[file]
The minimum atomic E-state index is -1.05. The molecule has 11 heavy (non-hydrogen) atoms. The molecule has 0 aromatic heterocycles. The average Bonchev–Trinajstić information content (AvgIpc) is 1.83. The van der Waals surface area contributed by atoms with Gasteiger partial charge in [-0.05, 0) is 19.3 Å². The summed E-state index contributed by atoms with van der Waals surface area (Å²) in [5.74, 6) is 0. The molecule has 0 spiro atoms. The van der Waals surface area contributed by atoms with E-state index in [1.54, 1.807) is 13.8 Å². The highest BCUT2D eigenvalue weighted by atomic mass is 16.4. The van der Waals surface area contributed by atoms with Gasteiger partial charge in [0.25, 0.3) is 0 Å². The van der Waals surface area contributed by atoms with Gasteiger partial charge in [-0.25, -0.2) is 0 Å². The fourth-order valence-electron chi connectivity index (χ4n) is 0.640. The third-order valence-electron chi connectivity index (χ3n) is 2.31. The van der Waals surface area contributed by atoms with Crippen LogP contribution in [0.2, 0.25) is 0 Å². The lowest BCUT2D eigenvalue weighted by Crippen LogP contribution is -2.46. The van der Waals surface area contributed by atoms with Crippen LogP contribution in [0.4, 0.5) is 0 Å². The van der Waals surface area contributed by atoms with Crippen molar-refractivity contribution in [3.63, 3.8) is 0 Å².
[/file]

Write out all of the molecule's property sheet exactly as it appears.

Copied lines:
The minimum atomic E-state index is -1.05. The molecule has 11 heavy (non-hydrogen) atoms. The molecule has 0 aromatic heterocycles. The average Bonchev–Trinajstić information content (AvgIpc) is 1.83. The van der Waals surface area contributed by atoms with Gasteiger partial charge in [-0.05, 0) is 19.3 Å². The summed E-state index contributed by atoms with van der Waals surface area (Å²) in [5.74, 6) is 0. The molecule has 0 spiro atoms. The van der Waals surface area contributed by atoms with E-state index in [1.54, 1.807) is 13.8 Å². The highest BCUT2D eigenvalue weighted by atomic mass is 16.4. The van der Waals surface area contributed by atoms with Gasteiger partial charge in [0.25, 0.3) is 0 Å². The van der Waals surface area contributed by atoms with Gasteiger partial charge in [-0.25, -0.2) is 0 Å². The fourth-order valence-electron chi connectivity index (χ4n) is 0.640. The third-order valence-electron chi connectivity index (χ3n) is 2.31. The van der Waals surface area contributed by atoms with Crippen LogP contribution in [0.2, 0.25) is 0 Å². The lowest BCUT2D eigenvalue weighted by Crippen LogP contribution is -2.46. The van der Waals surface area contributed by atoms with Crippen LogP contribution in [0.4, 0.5) is 0 Å². The van der Waals surface area contributed by atoms with Crippen molar-refractivity contribution in [3.63, 3.8) is 0 Å².